You can introduce moisture into the air and environment in a lot of different ways. Commercially available humidifiers are a great way to go. If you need any help deciding what to get try looking at these cool mist humidifier reviews


Nutrition is vital to all kinds of pets. Your reptile pet is no different in their need for food. They are different in what kind of food they need. There is no basic food for all kinds of reptiles.

Pet shops will often have frozen carcasses to serve meat-eaters. Some reptiles are vegetarians and need specific types of plant matter. Make sure to cater to both your food type and your food delivery to suit your reptile pet. 


Your reptile pet is going to need warmth. That does not mean that they need it to be hot. Using a programmable or moveable heat lamp is important. 

Make sure that your heat lamp is not inside the enclosure. The objective is to give gentle warmth to the animal, not burn it. Reptile pets need a good amount of ambient warmth in their habitat. 

Difficulties With Reptile Pets

Creating a proper enclosure for your reptile pet can be difficult. The more exotic the reptile pet is the more difficult it will be to meet its needs. There are less commercially available tools to help reptile pet owners than other pet owners. 

You will have to do a lot of the work yourself. Even building a habitat and locating the correct equipment comes down to you. Study up on the specific needs of your reptile pet and what it needs to survive. 

Listen to experts on reptiles and ask questions of other owners if you can. Hearing what they have had success or failure with will inform you considerably. Keeping a reptile pet is not as easy as having a cat roaming about your house. 

For a Reptile to Be a Great Pet It Needs a Great Enclosure

For your reptile pet to be successful, it will need help from you. 

While some people choose to keep pets that are native to their area, this is not always possible. Decide from the very start whether you are going to want a semi-aquatic or non-aquatic reptile. Do your homework on what it’s like to own a member of the species you want to get.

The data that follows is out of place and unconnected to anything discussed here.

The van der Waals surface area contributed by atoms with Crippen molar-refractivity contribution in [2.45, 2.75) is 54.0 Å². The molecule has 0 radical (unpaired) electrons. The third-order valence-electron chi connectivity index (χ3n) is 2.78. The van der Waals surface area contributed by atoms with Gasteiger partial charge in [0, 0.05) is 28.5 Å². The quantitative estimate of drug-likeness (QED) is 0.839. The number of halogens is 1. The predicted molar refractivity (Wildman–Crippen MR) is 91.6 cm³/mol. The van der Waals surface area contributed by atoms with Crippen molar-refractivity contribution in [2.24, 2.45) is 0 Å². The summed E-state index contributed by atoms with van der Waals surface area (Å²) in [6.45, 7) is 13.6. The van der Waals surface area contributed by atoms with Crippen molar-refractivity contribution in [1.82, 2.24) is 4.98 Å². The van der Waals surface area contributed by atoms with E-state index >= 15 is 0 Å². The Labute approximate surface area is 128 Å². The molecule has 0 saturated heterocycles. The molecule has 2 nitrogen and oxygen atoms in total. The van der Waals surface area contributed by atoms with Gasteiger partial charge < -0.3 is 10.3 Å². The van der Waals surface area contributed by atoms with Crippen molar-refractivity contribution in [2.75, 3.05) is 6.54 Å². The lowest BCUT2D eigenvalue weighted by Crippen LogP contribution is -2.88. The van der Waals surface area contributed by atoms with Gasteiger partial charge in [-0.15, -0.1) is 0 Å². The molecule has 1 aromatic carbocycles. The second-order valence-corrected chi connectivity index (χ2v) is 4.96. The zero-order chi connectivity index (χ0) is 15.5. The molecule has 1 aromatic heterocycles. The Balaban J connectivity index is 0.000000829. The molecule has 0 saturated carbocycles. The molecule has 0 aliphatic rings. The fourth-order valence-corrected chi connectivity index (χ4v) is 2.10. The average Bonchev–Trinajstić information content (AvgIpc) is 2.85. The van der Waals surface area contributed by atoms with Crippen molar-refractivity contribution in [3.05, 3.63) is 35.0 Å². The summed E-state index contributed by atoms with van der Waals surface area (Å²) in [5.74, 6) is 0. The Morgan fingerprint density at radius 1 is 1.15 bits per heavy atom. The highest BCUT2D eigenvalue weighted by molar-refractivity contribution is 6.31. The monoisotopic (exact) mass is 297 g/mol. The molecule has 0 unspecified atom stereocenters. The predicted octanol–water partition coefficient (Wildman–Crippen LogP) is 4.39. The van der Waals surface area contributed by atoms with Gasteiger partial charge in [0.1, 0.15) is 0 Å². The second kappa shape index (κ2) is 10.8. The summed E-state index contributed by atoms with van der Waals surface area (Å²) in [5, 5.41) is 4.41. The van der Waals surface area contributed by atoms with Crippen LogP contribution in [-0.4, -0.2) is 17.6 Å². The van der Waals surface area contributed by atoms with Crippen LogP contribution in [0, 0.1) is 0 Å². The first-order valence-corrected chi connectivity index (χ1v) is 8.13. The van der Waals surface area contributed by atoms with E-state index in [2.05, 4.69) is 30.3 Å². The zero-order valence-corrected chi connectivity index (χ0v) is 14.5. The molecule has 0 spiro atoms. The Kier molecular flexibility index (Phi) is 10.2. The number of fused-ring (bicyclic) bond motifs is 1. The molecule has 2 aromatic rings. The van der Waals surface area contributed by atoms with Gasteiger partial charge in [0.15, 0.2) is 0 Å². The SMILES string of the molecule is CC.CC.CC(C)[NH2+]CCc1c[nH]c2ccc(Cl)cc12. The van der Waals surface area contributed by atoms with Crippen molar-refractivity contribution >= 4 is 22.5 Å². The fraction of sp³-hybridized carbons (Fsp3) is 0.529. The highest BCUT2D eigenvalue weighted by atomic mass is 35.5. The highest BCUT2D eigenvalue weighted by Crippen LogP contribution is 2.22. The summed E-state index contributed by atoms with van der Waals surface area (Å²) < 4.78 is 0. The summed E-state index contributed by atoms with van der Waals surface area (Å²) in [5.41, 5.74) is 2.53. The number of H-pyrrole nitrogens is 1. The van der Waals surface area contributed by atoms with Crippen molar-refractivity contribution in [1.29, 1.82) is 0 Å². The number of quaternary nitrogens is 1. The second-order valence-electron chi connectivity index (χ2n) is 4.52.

As with any pet, owning a reptile can be a great experience. 

Contrary to popular belief, reptiles have a lot of personality. Your reptile pet will not be like all the others. 

Just like with a cat or dog you will get to know them over time, and they will get to know you. Keep them safe, happy, warm and humid to the most appropriate degree and they will be with you for a long time.

Read up on some of our other articles to stay informed on what matters most to you.

About Author

LaDonna Dennis

LaDonna Dennis is the founder and creator of Mom Blog Society. She wears many hats. She is a Homemaker*Blogger*Crafter*Reader*Pinner*Friend*Animal Lover* Former writer of Frost Illustrated and, Cancer...SURVIVOR! LaDonna is happily married to the love of her life, the mother of 3 grown children and "Grams" to 3 grandchildren. She adores animals and has four furbabies: Makia ( a German Shepherd, whose mission in life is to be her attached to her hip) and Hachie, (an OCD Alaskan Malamute, and Akia (An Alaskan Malamute) who is just sweet as can be. And Sassy, a four-month-old German Shepherd who has quickly stolen her heart and become the most precious fur baby of all times. Aside from the humans in her life, LaDonna's fur babies are her world.